The rest of the Client Acquisition Channels yield better projects, but they tend to take longer. Again, depending on your current needs you’re going to want to consider whether you want to compete on publicly listed projects or subcontract for other people’s businesses.
But the primary focus of this guide, namely the way you’ll create a freelance business that’s sustainable, is to focus on the longer term, more valuable projects, and to systematize how you acquire them.
Here are the channels we’ll be focusing on in this guide:
- Building your audience by networking.
- Increasing the reach and quality of your audience through content marketing and possibly seminars.
- Getting more referrals by tapping into your audience.
Step 1: Steal other people’s audiences
When I had my local agency, our audience started with 0 people in it.
This is the starting list size for everyone. But by being consistent and doing the right things again and again, that number grows. We eventually had a few dozen people in our local audience. And then a few hundred. And then a few thousand. At the time of writing this guide, the audience size for my new business (DoubleYourFreelancing.com) is at about 32,000. It started at zero.
Since I’m focused on helping you build a sustainable business from scratch, I’m going to assume you have no audience. You have no particular influence outside of friends or family, and maybe a few peers or past clients.
Your first step is to find other people who have already done the hard work for you — people with pre-existing audiences.
Every city has groups that provide networking and support to local business owners. The type of people involved in these groups varies greatly: real estate agents, financial planners, accountants, attorneys, CEOs, and salespeople. We’re not concerned with finding a high signal-to-noise ratio. We’re just looking to get more people to know about you and what you do at this point.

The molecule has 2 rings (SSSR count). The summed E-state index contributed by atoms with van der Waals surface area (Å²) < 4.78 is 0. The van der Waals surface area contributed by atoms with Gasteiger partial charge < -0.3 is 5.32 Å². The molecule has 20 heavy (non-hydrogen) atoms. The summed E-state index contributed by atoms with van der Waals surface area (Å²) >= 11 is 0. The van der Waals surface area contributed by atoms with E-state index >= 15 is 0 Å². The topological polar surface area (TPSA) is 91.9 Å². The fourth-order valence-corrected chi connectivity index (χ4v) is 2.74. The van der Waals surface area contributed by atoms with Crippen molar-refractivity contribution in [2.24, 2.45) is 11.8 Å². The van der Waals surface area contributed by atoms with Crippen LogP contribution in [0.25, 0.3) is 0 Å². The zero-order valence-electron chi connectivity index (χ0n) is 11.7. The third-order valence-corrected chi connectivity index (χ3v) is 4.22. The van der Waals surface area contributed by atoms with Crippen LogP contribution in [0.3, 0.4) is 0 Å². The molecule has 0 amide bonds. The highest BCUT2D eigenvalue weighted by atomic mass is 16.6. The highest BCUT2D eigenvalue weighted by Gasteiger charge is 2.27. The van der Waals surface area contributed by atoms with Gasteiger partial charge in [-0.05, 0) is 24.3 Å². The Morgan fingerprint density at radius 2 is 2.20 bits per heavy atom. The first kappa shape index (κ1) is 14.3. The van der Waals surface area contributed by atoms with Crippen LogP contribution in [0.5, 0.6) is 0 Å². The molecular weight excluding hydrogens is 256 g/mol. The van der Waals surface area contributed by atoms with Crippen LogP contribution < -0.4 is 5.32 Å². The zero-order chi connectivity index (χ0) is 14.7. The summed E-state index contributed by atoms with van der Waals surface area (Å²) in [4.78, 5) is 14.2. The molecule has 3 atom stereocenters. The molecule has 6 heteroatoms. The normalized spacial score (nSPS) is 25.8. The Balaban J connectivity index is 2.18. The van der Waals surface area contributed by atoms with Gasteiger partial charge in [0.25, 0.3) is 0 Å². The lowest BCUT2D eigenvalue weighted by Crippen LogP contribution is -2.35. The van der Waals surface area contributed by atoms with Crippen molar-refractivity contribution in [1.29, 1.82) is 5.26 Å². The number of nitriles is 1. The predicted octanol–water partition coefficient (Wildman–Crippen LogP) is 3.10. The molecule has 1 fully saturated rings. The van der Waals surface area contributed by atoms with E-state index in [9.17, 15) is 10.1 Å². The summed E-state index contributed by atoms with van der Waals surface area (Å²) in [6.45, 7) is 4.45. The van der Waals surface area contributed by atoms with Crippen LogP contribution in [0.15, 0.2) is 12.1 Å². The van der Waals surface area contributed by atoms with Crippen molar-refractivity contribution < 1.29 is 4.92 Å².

A few places you should start:
Google for the following:
- [your city] + “events”
- [your city] + “networking”
- [your city] + “entrepreneur”
- [your city] + “business”
Often times, your local newspaper (especially a business newspaper, should your area have one) is a great way to find upcoming events.
Once you’ve singled out a few events, or sites that list local events, you want to find one or two future events that you can attend.
Again, don’t worry about the title of the event, who it’s intended for, what the topic (if any) is about, or whatever else. I live in a city called Chesapeake, but that wouldn’t keep me from going to the Norfolk Business Networking Event.
You’re going to meet new people to add to your audience, and not to find clients. (This is important.)
Once you’ve figured out what events you’re going to be attending, you want to learn as much as you can about who’s in charge.
What do you they do?
Who do they work for?
What other things are they involved with?
When you’ve figured out who the organizer is, use your Google-fu to find their LinkedIn profile, website, Facebook page, or whatever else.
It’s important to figure out who’s running the event, and a bit about them.
They know people. They know their audience. And there’s probably nothing they like better than introducing their new friend (you!) to other attendees at the event.
The organizers put a lot of time into these events, and by showing that you’ve “done your homework” you’re going to make a very strong, and very favorable impression. At this point, there’s no one more important in the room to you than the organizer. She’s going to be interested in what you do, and will want to matchmake you with people who she thinks aligns well with you and your business.
I’ve found that by walking into a new event prepared, and with an understanding of who’s in charge, what they do, and why they do what they do, I’m immediately put on the organizer’s “Good List.” This is going to prove really valuable in the future.